Lebanon has long been an epicentre of staple cultural, political, and economic events in the region. Trying to string together a visual storyline of the nation’s events throughout the past two decades is a feat; from Israeli aggression, economic crises, and the most recent protests, to celebrations of the disenfranchised communities that have led Lebanon’s culture scene, be it on a main stage or underground.
Three platforms have banded together to do just that: create a sprawling ode to Lebanon’s past decade and a half. Titled ‘Lebanon Then and Now: Photography from 2006 to 2020’, the virtual exhibition is co-organised by the Middle East Institute, Paris’ Institut du Monde Arabe (IMA) and the Beirut Museum of Art (BeMa USA) in Washington, D.C.
The exhibition maps out the country’s events during the 21st century, using two previous seminal shows: ‘Lebanon: Between Reality and Fiction’ and ‘Revolt’. Both were helmed by this exhibition’s curator, Lebanese photographer Chantale Fahmi, who has made a name capturing life’s quotidian occurrences, creating a mountain of visual narratives.
‘Lebanon: Between Reality and Fiction’ ran in 2019, featuring 19 photographers, artists, and filmmakers, many of them Lebanese women, who unpacked the repercussions of Lebanon’s civil war, a webbed, multi-faceted conflict that lasted from 1975 to 1990. Be it social, political, economic, or geographic consequences, the artists offer an intimate glimpse of what the history-defining war has left the nation with. The other exhibition featured, ‘Revolt,’ is a reflection of Lebanon’s protests against financial and political mismanagement that started in late 2019, through the lenses of photographers who captured the passion and acute energy on the streets of Beirut.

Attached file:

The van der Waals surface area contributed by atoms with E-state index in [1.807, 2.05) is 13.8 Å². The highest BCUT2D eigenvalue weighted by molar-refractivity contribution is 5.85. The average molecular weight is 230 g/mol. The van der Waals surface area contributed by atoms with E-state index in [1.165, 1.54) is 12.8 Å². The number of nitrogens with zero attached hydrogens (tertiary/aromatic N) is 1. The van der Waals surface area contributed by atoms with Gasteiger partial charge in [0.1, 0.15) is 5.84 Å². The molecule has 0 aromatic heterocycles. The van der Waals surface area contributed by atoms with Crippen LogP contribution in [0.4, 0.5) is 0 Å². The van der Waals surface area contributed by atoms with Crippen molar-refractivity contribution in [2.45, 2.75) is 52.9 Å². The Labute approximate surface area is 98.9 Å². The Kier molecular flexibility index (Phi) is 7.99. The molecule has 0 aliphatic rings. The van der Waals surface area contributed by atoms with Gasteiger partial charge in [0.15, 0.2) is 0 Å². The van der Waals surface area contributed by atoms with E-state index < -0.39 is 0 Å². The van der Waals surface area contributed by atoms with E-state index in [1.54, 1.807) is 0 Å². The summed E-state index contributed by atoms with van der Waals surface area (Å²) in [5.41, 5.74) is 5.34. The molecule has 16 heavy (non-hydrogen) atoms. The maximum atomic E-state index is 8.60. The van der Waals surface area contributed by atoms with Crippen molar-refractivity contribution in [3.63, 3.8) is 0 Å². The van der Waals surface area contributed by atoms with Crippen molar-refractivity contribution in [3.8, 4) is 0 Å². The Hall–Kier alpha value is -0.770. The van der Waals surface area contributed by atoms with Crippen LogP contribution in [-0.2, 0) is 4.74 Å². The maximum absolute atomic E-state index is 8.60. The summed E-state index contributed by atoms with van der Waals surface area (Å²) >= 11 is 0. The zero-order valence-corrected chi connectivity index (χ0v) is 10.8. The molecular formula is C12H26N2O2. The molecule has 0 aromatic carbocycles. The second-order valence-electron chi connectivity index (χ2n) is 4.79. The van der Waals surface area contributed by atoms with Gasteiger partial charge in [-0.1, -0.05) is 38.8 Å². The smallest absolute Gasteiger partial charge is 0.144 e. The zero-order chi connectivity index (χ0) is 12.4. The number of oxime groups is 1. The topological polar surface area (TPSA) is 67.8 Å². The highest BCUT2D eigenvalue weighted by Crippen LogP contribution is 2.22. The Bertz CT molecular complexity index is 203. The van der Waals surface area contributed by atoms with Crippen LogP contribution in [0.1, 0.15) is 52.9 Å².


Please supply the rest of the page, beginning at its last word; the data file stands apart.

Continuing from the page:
The meld of both exhibitions together serves as a larger story, an aggregated archive of historical events—fundamentally cognisant of the current crisis—linking all of Lebanon’s contemporary history, and showcasing the rapier focus and artistry that goes into photojournalism.
The exhibition will be live online until September 25th, 2020. You can toggle your way through the rendered virtual exhibition space here.
Main image: 'Lovers in Times of Revolution,' Omar Sfeir.